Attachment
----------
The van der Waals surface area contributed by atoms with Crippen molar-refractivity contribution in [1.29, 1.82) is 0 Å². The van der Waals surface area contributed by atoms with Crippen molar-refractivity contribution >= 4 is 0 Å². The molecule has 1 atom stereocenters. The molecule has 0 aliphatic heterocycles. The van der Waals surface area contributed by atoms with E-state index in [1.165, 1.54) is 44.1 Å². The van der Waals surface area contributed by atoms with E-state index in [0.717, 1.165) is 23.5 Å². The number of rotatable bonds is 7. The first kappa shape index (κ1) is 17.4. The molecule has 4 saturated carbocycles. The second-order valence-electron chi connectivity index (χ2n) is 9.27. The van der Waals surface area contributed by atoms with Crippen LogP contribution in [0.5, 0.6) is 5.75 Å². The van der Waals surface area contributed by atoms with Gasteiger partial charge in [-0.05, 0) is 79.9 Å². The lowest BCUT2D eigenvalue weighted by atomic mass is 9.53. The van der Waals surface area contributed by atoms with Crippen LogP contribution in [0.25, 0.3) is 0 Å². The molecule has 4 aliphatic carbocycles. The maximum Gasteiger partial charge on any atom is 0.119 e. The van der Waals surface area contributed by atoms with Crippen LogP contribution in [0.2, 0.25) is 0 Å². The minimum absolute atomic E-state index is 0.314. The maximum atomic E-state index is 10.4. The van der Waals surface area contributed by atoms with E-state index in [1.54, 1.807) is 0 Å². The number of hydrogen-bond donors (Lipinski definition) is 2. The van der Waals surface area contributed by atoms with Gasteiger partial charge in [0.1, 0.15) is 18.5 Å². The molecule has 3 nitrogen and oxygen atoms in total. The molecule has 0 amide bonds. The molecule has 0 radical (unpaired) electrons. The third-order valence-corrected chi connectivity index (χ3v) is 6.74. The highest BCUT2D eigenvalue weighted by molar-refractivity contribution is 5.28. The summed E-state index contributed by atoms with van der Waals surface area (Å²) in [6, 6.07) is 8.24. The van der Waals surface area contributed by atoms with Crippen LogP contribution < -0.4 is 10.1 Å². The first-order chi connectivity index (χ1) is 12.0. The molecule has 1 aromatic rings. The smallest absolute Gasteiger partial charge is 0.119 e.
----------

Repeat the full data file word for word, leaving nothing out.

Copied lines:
The van der Waals surface area contributed by atoms with Crippen molar-refractivity contribution in [1.29, 1.82) is 0 Å². The van der Waals surface area contributed by atoms with Crippen molar-refractivity contribution >= 4 is 0 Å². The molecule has 1 atom stereocenters. The molecule has 0 aliphatic heterocycles. The van der Waals surface area contributed by atoms with E-state index in [1.165, 1.54) is 44.1 Å². The van der Waals surface area contributed by atoms with E-state index in [0.717, 1.165) is 23.5 Å². The number of rotatable bonds is 7. The first kappa shape index (κ1) is 17.4. The molecule has 4 saturated carbocycles. The second-order valence-electron chi connectivity index (χ2n) is 9.27. The van der Waals surface area contributed by atoms with Crippen LogP contribution in [0.5, 0.6) is 5.75 Å². The van der Waals surface area contributed by atoms with Gasteiger partial charge in [-0.05, 0) is 79.9 Å². The lowest BCUT2D eigenvalue weighted by atomic mass is 9.53. The van der Waals surface area contributed by atoms with Crippen LogP contribution in [0.25, 0.3) is 0 Å². The molecule has 4 aliphatic carbocycles. The maximum Gasteiger partial charge on any atom is 0.119 e. The van der Waals surface area contributed by atoms with Crippen LogP contribution in [0.2, 0.25) is 0 Å². The minimum absolute atomic E-state index is 0.314. The maximum atomic E-state index is 10.4. The van der Waals surface area contributed by atoms with E-state index in [1.54, 1.807) is 0 Å². The number of hydrogen-bond donors (Lipinski definition) is 2. The van der Waals surface area contributed by atoms with Gasteiger partial charge in [0.1, 0.15) is 18.5 Å². The molecule has 3 nitrogen and oxygen atoms in total. The molecule has 0 amide bonds. The molecule has 0 radical (unpaired) electrons. The third-order valence-corrected chi connectivity index (χ3v) is 6.74. The highest BCUT2D eigenvalue weighted by molar-refractivity contribution is 5.28. The summed E-state index contributed by atoms with van der Waals surface area (Å²) in [6, 6.07) is 8.24. The van der Waals surface area contributed by atoms with Crippen LogP contribution < -0.4 is 10.1 Å². The first-order chi connectivity index (χ1) is 12.0. The molecule has 1 aromatic rings. The smallest absolute Gasteiger partial charge is 0.119 e.